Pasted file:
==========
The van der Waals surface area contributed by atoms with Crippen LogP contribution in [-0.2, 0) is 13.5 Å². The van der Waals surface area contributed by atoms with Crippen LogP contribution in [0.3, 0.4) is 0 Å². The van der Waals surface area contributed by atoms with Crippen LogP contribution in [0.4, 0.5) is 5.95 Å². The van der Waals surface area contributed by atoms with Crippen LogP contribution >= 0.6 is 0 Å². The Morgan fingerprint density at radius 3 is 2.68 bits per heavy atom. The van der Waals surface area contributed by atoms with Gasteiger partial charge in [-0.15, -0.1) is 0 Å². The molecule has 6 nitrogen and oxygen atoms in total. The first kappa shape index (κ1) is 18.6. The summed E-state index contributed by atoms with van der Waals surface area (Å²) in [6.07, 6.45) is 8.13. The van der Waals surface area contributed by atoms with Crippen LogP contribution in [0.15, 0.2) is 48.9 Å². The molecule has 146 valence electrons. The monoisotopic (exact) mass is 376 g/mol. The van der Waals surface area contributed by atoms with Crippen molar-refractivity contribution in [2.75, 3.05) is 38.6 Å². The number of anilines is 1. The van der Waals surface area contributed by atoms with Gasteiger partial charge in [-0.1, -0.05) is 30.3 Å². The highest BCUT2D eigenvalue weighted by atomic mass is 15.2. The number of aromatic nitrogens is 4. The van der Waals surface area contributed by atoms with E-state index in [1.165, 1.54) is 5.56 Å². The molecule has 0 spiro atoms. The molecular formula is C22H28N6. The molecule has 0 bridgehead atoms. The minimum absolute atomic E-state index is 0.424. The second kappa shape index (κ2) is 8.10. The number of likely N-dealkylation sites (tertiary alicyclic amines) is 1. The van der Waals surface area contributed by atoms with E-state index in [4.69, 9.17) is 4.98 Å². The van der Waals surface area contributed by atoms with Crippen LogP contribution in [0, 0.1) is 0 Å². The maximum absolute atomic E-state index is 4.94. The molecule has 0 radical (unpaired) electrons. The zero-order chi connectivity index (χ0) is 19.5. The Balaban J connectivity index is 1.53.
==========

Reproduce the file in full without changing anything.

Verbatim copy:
The van der Waals surface area contributed by atoms with Crippen LogP contribution in [-0.2, 0) is 13.5 Å². The van der Waals surface area contributed by atoms with Crippen LogP contribution in [0.3, 0.4) is 0 Å². The van der Waals surface area contributed by atoms with Crippen LogP contribution in [0.4, 0.5) is 5.95 Å². The van der Waals surface area contributed by atoms with Crippen LogP contribution >= 0.6 is 0 Å². The Morgan fingerprint density at radius 3 is 2.68 bits per heavy atom. The van der Waals surface area contributed by atoms with Gasteiger partial charge in [-0.15, -0.1) is 0 Å². The molecule has 6 nitrogen and oxygen atoms in total. The first kappa shape index (κ1) is 18.6. The summed E-state index contributed by atoms with van der Waals surface area (Å²) in [6.07, 6.45) is 8.13. The van der Waals surface area contributed by atoms with Crippen LogP contribution in [0.15, 0.2) is 48.9 Å². The molecule has 146 valence electrons. The monoisotopic (exact) mass is 376 g/mol. The van der Waals surface area contributed by atoms with Crippen molar-refractivity contribution in [2.75, 3.05) is 38.6 Å². The number of anilines is 1. The van der Waals surface area contributed by atoms with Gasteiger partial charge in [-0.1, -0.05) is 30.3 Å². The highest BCUT2D eigenvalue weighted by atomic mass is 15.2. The number of aromatic nitrogens is 4. The van der Waals surface area contributed by atoms with E-state index in [1.165, 1.54) is 5.56 Å². The molecule has 0 spiro atoms. The molecular formula is C22H28N6. The molecule has 0 bridgehead atoms. The minimum absolute atomic E-state index is 0.424. The second kappa shape index (κ2) is 8.10. The number of likely N-dealkylation sites (tertiary alicyclic amines) is 1. The van der Waals surface area contributed by atoms with E-state index in [4.69, 9.17) is 4.98 Å². The van der Waals surface area contributed by atoms with Crippen LogP contribution in [0, 0.1) is 0 Å². The maximum absolute atomic E-state index is 4.94. The molecule has 0 radical (unpaired) electrons. The zero-order chi connectivity index (χ0) is 19.5. The Balaban J connectivity index is 1.53.